G8 Summit to propose UN-monitored fund to fight illegal drug trade

Countries from the G-8, Africa and Latin America are looking at setting up a UN-monitored fund to combat cocaine trafficking that would be financed with money confiscated from drug traffickers, state news agency Andina reported.

The proposal, made by French president Nicolas Sarkozy this week in Paris, is to be put forth at the G8 Summit at the end of this month in Deauville, in northern France.  Sarkozy is currently president of the G8. 

This week’s meeting in Paris included the government ministers from the world’s leading nations and ministers from 14 countries in Africa and Latin America –including Peru’s minister of the Interior, Miguel Hidalgo— to discuss solutions to the illegal drug trade.  

Hidalgo said the initiative would provide an important boost to government efforts to combat the drug trade.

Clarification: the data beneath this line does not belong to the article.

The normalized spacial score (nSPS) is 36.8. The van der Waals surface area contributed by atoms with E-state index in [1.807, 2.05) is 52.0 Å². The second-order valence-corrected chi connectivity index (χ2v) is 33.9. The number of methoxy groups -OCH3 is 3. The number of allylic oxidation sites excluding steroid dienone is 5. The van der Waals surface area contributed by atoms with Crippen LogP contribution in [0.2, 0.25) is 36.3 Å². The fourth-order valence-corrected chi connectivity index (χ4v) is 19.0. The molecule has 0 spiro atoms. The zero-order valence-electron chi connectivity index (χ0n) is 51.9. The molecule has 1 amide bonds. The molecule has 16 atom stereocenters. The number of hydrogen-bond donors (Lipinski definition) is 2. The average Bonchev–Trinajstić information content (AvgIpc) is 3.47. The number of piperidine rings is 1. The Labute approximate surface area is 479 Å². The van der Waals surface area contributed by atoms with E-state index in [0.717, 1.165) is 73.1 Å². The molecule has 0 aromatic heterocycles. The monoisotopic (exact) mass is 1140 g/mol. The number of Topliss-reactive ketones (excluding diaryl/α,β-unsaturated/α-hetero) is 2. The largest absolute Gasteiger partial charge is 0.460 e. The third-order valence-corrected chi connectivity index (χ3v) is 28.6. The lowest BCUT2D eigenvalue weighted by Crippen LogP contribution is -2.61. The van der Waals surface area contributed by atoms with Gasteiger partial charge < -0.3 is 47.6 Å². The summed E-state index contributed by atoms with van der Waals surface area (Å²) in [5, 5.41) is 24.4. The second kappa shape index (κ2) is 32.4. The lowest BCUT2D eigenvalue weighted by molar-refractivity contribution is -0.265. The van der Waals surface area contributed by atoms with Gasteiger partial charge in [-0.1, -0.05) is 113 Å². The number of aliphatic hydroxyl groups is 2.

One of the main reasons for the fund is to help West African countries, which have become preferred transit destinations for cocaine from Latin America to Europe.

According to the UN’s Office on Drugs and Crime, approximately $84 billion is generated each year by cocaine trade. In the United States, the activity generates about $37 million, while in Europe it is $33 million.

“This meeting has been very important because it has resulted in stronger ties for cooperation on both sides of the Atlantic to face this titanic fight together, to combat international trafficking of drugs,” said Hidalgo.

In addition to Peru, Latin American participants in the meeting included representatives from Colombia, Mexico, Brazil, Bolivia and the Dominican Republic.

Peru has seen a steady increase in the number of hectares used to grow coca leaf, the raw material used to make cocaine. It is now the world’s top producer of coca, followed by Colombia and Bolivia, according to a previous UN report.

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